Clinical nutrition degrees, which are most often offered at the graduate level, tend to build upon the foundational knowledge of nutrition and how to apply that knowledge in a clinical setting with clients to fight off disease. They can be especially useful for people who live in states that require a master’s degree to become a licensed nutritionist.

Public health nutrition

As the name suggests, nutrition degrees with a public health focus teach students to apply nutritional science to the health of populations. They often include courses in epidemiology and biostatistics. These degrees prepare students for jobs in the private sector, governmental agencies, academic institutions and healthcare systems.

Food science and nutrition

These degrees look at nutrition through the lens of food science, a multi-disciplinary field whose overarching mission is to sustain a healthy food supply. This broad degree can lead to many different careers in the vast, overlapping fields of food and nutrition.

Nutrition and fitness

Nutrition degrees with a fitness or exercise component examine the role of food for optimal physical performance and overall health and wellness. These can be great for personal trainers, athletic trainers, or sports nutritionists.

Nutrition and food systems

These degrees study the food supply chain and the intersection of food, culture, economics, and the environment.

Preparing yourself for a career in nutrition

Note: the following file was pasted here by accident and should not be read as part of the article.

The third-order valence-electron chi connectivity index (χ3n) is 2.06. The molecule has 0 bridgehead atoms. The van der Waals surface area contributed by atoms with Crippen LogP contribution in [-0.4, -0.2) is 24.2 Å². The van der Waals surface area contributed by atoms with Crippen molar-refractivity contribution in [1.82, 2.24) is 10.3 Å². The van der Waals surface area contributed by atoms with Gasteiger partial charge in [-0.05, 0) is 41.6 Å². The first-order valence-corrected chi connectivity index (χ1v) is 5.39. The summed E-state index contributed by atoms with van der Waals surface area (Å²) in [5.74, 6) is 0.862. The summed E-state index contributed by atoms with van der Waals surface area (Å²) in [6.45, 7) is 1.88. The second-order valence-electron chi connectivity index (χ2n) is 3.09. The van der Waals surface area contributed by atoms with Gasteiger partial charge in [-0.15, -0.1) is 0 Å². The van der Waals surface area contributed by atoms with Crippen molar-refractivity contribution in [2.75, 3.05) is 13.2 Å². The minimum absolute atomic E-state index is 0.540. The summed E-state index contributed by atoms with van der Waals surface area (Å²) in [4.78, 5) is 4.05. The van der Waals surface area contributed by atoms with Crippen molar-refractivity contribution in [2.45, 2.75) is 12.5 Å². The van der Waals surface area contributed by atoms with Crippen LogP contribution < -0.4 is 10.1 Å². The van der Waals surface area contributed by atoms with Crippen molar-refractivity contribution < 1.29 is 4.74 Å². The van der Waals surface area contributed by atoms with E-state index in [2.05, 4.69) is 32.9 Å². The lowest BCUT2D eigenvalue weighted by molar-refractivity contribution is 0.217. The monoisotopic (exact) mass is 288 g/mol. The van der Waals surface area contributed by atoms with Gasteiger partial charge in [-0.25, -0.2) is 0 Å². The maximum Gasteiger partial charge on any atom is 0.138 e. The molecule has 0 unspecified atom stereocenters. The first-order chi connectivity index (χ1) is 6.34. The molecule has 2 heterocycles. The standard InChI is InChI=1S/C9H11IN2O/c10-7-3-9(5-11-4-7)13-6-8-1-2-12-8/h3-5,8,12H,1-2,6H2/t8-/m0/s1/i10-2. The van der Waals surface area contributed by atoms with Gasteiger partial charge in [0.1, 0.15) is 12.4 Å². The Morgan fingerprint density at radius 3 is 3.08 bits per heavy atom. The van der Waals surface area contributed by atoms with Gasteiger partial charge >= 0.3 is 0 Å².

If you’re thinking about going to school for nutrition, you may want to know what to expect out of your degree and what’s to come after graduation.

Professional skills you’re meant to gain in school 

Every program’s curriculum is a little different, especially when comparing different degree types. Even so, almost all nutrition education programs are going to touch on some shared foundational topics in nutrition. When you earn a nutrition degree, you should graduate with knowledge and skills such as:

  • The science of food and nutrition in the human body, at both the cellular and system levels
  • How to analyze nutrition information
  • How to apply nutrition principles to the health of individuals to produce positive outcomes
  • Food systems, safety, and sanitation
  • Exercise critical thinking and problem-solving
  • Understand the relationship between food and public health

Credentials you can earn

Beyond a degree, there are numerous voluntary credentials that you can earn as a nutritionist. Since most credentials have certain education requirements, accruing some credentials will most likely happen after you’ve completed your education.

Having a certification can boost your credibility as a practitioner and assure clients of your ability to successfully perform your job. Here’s a breakdown of the education you’ll need to earn some of the most common nutritionist credentials—keep in mind, however, that your education level may not be all you need to qualify:


Education needed

Certified Clinical Nutritionist (CCN)

Bachelor’s degree or higher from an accredited college or university, with coursework that includes the core science and nutrition requirements